Wednesday, October 31, 2018
November 1, 2018 – THURSDAY, All Saints
November 1, 2018 – THURSDAY, All Saints
Rev 7: 2- 4, 9 -14 / 1 Jn 1:1 - 3 / Mt 5: 1- 12a
Originating from the 4th century Eastern Feast of All Martyrs, Pope Gregory IV established this Feast of All Saints in the Roman Church in 835.. Originally celebrated on Easter Friday, it was moved to 13 May and, in the ninth century, to 01 November where it countered the Celtic pagan feast of the Druids.
FROM THE GOSPEL READING: Mt 5: 1 - 12a
Jesus said, "Fortunate are those who have the spirit of the poor, for theirs is the kingdom of heaven.. Fortunate are those who mourn, they shall be comforted. Fortunate are the gentle, they shall possess the land. Fortunate are those who hunger and thirst for justice, for they shall be satisfied
"Fortunate are the merciful, for they shall find mercy. Fortunate are those with a pure heart, for they shall see God. Fortunate are those who work for peace, they shall be called children of God"
Jesus on the cross lived out for us what the theologian Bernard Lonergan called the "Law of the Cross," the template of God's solution to the problem of evil. Evil is not overcome by further evil ("A tooth for a tooth") but by returning good for evil ("Turn the other cheek"). (Mt 5: 38 - 39)
Through such self-sacrificing love that places its complete trust in God, God draws even greater good from the evil. Thus, the self-sacrificing love of Jesus on the cross brought about his glorious resurrection, the Church, the salvation of mankind and the restoration of all things to God in Christ..
Today's Gospel, the "Beatitudes," spells out for us this pattern of salvation in our daily lives.
What is striking about the Beatitudes is that the statements are made, and are addressed to each one of us, in the context of this existing world we live in, a world that remains afflicted by evil. It is a field of wheat commingled with tares; it is a net filled with good fish and bad. Man's salvation, sealed on the cross and the resurrection of Jesus as the "firstborn," must now be worked out in time and through history transforming every individual person into the living stones that build up the Body of Christ.
But, how do I, as one individual, who can do only what I can do in my limited time and place, have any meaningful impact in this trans-historical process of restoring all things in Christ?
The answer of the Beatitudes seems feckless on first reading. In the face of the world's poverty, the beatitude merely says, "Fortunate are those who have the spirit of the poor..." In the face of violence, "Fortunate are the gentle.... " In the face of injustice, " Fortunate are those who hunger and thirst for justice..." And so on. Feeling all these sentiments is fine: but how do they change things? The question forces us to face deeper realities in our faith.
First of all, it is neither I nor you nor any human being or institution who will accomplish the work of establishing God's kingdom. It is God himself, or more precisely, it is the Father through his Son, now the head of his Body, the Church, infused by the Holy Spirit, against whom the gates of hell will not prevail.
Secondly, this work is not the creation of some other human world or entity; this work is the re-creation of this self-same world, just as the resurrected body of Jesus is the self-same body that was crucified. The difference is that the "old world" that John's Gospel describes as turned away from God is now transformed into a new creation infused by the love of God. And the transformation of this world is accomplished through the conversion of the human heart from a heart of stone to a heart of flesh.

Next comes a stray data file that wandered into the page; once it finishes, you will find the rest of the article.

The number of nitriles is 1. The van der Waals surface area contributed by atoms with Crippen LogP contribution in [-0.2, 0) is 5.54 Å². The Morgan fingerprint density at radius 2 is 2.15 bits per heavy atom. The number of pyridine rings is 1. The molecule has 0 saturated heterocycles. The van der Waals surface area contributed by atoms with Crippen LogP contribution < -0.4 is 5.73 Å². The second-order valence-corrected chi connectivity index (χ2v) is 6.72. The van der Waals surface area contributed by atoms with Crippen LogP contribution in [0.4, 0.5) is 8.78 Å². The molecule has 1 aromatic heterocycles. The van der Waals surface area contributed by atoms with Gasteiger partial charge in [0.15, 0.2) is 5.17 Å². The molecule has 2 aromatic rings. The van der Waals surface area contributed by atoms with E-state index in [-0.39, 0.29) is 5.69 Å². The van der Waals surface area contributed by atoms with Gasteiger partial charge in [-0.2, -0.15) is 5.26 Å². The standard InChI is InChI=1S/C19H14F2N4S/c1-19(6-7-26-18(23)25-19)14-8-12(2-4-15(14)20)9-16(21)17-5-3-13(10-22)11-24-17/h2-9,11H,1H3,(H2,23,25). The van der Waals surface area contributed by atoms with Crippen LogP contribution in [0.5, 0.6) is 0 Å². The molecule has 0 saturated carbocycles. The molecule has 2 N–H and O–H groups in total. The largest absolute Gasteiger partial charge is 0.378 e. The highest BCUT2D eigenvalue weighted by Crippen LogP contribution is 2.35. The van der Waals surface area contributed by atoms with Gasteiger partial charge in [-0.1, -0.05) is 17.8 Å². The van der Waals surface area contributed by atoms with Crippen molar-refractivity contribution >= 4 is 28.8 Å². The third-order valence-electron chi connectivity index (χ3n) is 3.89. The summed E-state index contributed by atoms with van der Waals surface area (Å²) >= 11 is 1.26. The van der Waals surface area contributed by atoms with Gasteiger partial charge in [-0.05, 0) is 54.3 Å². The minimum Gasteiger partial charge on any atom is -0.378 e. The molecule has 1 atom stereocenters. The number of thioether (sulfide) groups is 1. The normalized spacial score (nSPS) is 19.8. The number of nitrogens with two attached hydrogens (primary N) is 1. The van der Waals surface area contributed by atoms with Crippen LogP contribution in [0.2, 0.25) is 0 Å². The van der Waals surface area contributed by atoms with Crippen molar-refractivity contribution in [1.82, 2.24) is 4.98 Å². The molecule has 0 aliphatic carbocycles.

And if the transformation of the world is through the conversion of the human heart, then it is clear that the Beatitudes speak precisely of what that converted human heart is to become: To be poor in spirit, to mourn, to be gentle, and so on, and to be totally submissive, not to the evil of the world, but to the will of God, just as Jesus allowed himself to be led to the cross in submission to his Father's will.
The Beatitudes then are primarily directed to the conversion of the human heart of the hearer, you and me. But our following of the direction of the Beatitudes in this life has much more impact than just my or your conversion. Being poor in spirit or meek, etc, conveys the meaning of a continuing attitude of the human heart that goes beyond these acts of virtue. To sustain this attitude of submission, in the midst of the continuing presence and experience of evil in the world, is to be continuously united to the sufferings of Christ. And it is that fidelity to love of God in the face of evil that, in the Father's disposition of the work of the Spirit, transforms, the world, imperceptibly but surely - like salt or yeast or the mustard tree from the tiny mustard seed.
FINALLY, WE PRAY FOR ONE ANOTHER, FOR THOSE WHO HAVE ASKED OUR PRAYERS AND FOR THOSE WHO NEED OUR PRAYERS THE MOST.
Jonathan L. Lee
Gloria M. Pilares
Fr. Antonio 5. Samson S.J.
Louciana Ngo Sy
IN MEMORIAM (+)
Departed Friends and Relatives of James & Gloria Yu
Have a good day!
These reflections are distributed free and are for personal use only. Feel free to send the Daily Prayer reflections to your friends, colleagues and relatives; however, if you do, please include the following:
| The Daily Prayer, a service and an apostolate of the
| priests, laity and friends of Mary the Queen Parish
| distributed free and for personal use only.
GoogleGroup Address: http://groups.google.com/group/daily_homily
To subscribe from this free mailing service, send email to: email@example.com
To unsubscribe: firstname.lastname@example.org
© 2018 Daily-Homily
You received this message because you are subscribed to the Google Groups "DAILY-HOMILY" group.
To unsubscribe from this group and stop receiving emails from it, send an email to email@example.com.
For more options, visit https://groups.google.com/d/optout.